Notice the lack of protective padding, and the football which quite a bit fatter than today's football.   This wasn't the "oblate spheroid" to which Howard Cosell was always referring.  This was the Obese Spheroid.   Not surprisingly, the spiral throw was still over a dozen years away, by which time the football had become narrower and much like today's.   In fact, the throwing style was quite different, sometimes being done with the throwing hand cupped around the end of the ball, which was then heaved in a sort of roundhouse motion.

In later life he attended Harvard and became a prominent attorney and local politician.

Greayer Clover graduated in 1916, and soon interrupted his Yale education to fight in the first World War, first for France and then for the United States.  Training as an aviator, he lost his life during a practice run.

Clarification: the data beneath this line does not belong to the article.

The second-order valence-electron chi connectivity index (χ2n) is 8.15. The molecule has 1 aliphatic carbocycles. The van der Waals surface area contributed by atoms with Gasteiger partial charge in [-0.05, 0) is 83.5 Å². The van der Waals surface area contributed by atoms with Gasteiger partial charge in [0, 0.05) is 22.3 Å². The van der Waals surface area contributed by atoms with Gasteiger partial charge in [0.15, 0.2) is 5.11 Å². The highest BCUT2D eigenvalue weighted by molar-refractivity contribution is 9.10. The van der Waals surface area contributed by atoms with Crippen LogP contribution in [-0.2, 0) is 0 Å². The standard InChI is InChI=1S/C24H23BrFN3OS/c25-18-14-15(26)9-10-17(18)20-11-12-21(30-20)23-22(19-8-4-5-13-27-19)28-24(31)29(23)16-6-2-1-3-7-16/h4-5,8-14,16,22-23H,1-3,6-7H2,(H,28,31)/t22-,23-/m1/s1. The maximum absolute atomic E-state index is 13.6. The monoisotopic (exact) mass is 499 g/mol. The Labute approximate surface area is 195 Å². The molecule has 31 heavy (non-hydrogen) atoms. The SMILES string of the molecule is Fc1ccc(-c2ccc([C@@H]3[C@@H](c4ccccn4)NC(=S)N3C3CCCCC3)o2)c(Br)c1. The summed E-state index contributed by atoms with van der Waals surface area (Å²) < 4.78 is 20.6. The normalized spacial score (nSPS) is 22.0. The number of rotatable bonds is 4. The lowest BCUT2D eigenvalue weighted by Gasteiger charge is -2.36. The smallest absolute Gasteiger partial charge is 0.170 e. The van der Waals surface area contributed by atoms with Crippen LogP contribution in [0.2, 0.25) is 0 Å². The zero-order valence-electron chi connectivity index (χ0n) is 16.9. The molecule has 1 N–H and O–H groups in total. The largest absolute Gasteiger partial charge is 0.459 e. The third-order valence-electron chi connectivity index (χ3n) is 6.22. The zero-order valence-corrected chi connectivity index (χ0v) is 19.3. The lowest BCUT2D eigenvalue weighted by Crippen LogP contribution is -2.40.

The last couple of paragraphs can be read here.   What would eventually be known as Santa Monica Airport was renamed Clover Field in 1923.   As so often happens when large infrastructure projects are named for individuals, the honor did not prove to be permanent.   Santa Monica today has only one extant trace of this man whose name was once given to one of the largest general aviation airports in the region: Cloverfield Avenue.  Not one person in a hundred knows the story behind that name--until now. 


  1. It surprises even me, but this post has consistently been the most popular one in this blog. I didn't know people were so heavily into antique high school yearbooks.

  2. In the photo of the 1893 Los Angeles High football team on the 1923 yearbook page about Marshall Stimson, Marshall Stimson is in the second row with a football jersey on at the far right. His hair is parted in the center.

  3. A fascinating insight into American history!

  4. How did you miss commenting upon the irony that the pet store is now home to one if the first new businesses on Main Street during the loft era; the Pussy and Pouch pet supply store

    1. This comment has been removed by the author.

    2. Thanks for the head's up; I had no notion there was a pet supply shop in the same location today. I would like to update the text of the blog post to mention this. First, however, do you happen to know when Pussy & Pooch opened their DTLA location?